Is there an Association between vitamin D status and risk of chronic low bak pain? A nested case-Control analysis in the Nord-Trøndelag Health Study
Journal article, Peer reviewed
MetadataShow full item record
Original versionBMJ Open. 2017, 7 (11), 1-9. 10.1136/bmjopen-2017-018521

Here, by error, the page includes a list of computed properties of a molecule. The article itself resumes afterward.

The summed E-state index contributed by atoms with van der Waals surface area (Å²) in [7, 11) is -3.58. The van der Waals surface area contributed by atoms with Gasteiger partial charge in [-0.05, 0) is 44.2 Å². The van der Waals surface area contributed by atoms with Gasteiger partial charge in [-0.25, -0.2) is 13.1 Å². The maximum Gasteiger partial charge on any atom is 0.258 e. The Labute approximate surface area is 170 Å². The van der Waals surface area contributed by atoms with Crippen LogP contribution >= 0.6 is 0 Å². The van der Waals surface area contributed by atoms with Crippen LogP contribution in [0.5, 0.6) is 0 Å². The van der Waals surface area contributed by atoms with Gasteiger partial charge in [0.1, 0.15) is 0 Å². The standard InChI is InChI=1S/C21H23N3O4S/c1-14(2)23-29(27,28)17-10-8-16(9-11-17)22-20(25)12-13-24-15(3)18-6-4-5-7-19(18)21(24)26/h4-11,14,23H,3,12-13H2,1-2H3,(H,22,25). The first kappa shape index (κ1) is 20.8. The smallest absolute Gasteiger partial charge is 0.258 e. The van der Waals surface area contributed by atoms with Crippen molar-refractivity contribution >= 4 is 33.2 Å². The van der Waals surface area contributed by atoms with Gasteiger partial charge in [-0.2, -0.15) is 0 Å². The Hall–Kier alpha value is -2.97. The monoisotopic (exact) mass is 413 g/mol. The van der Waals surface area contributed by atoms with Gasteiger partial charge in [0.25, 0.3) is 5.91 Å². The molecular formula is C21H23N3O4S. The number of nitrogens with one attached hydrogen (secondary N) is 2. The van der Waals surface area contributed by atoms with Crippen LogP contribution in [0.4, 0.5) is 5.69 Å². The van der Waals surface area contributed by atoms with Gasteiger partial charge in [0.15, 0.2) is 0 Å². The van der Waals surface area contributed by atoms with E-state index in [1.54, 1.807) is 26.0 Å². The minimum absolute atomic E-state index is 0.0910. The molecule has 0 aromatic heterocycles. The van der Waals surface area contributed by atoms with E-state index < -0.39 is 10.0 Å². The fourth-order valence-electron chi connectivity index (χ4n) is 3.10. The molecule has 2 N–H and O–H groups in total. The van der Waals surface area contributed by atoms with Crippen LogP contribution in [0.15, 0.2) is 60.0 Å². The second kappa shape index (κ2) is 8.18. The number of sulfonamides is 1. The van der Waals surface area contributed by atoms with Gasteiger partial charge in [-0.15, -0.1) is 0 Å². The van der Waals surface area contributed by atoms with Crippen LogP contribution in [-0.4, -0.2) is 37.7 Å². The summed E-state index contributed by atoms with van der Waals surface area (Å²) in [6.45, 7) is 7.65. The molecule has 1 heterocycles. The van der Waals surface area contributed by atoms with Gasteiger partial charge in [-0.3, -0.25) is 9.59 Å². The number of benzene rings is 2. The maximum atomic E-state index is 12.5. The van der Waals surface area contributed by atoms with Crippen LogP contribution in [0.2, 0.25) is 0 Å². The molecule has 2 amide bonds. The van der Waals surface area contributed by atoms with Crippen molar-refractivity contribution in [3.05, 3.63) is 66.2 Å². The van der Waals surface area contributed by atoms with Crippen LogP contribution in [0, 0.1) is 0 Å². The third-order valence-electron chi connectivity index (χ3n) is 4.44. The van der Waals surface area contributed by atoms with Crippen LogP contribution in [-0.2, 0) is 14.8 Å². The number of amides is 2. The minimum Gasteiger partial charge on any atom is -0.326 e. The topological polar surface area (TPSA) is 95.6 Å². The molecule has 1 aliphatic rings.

Objectives: To explore potential associations between vitamin D status and risk of chronic low back pain (LBP) in a Norwegian cohort, and to investigate whether relationships depend on the season of blood sample collection. Design: A nested case–control study in a prospective data set. Setting: The Norwegian community-based Nord-Trøndelag Health Study (HUNT). Data were collected in the HUNT2 (1995–1997) and HUNT3 (2006–2008) surveys. Main outcome measure: Chronic LBP, defined as LBP persisting at least 3 months continuously during the past year. Participants: Among individuals aged 19–55 years without LBP in HUNT2, a data set was generated including 1685 cases with LBP in HUNT3 and 3137 controls without LBP. Methods: Blood samples from the participants collected in HUNT2 were analysed for serum 25-hydroxyvitamin D (25(OH)D) level. Associations with LBP in HUNT3 were evaluated by unconditional logistic regression analysis with adjustment for age, sex, work status, physical activity at work and in leisure time, education, smoking, and body mass index. Results: No association between vitamin D status and risk of chronic LBP was found in the total data set (OR per 10 nmol/L 25(OH)D=1.01, 95% CI 0.97 to 1.06) or in individuals with blood samples collected in summer/autumn (OR per 10 nmol/L 25(OH)D=0.99, 95% CI 0.93 to 1.06). For blood samples drawn in winter/spring, associations differed significantly between women and men (p=0.004). Among women a positive association was seen (OR per 10 nmol/L 25(OH)D=1.11, 95% CI 1.02 to 1.20), but among men no significant association was observed (OR per 10 nmol/L 25(OH)D=0.90, 95% CI 0.81 to 1.01). Conclusions: Overall, no association between vitamin D status and risk of LBP was demonstrated. The association suggested in women for the winter/spring season cannot be regarded as established.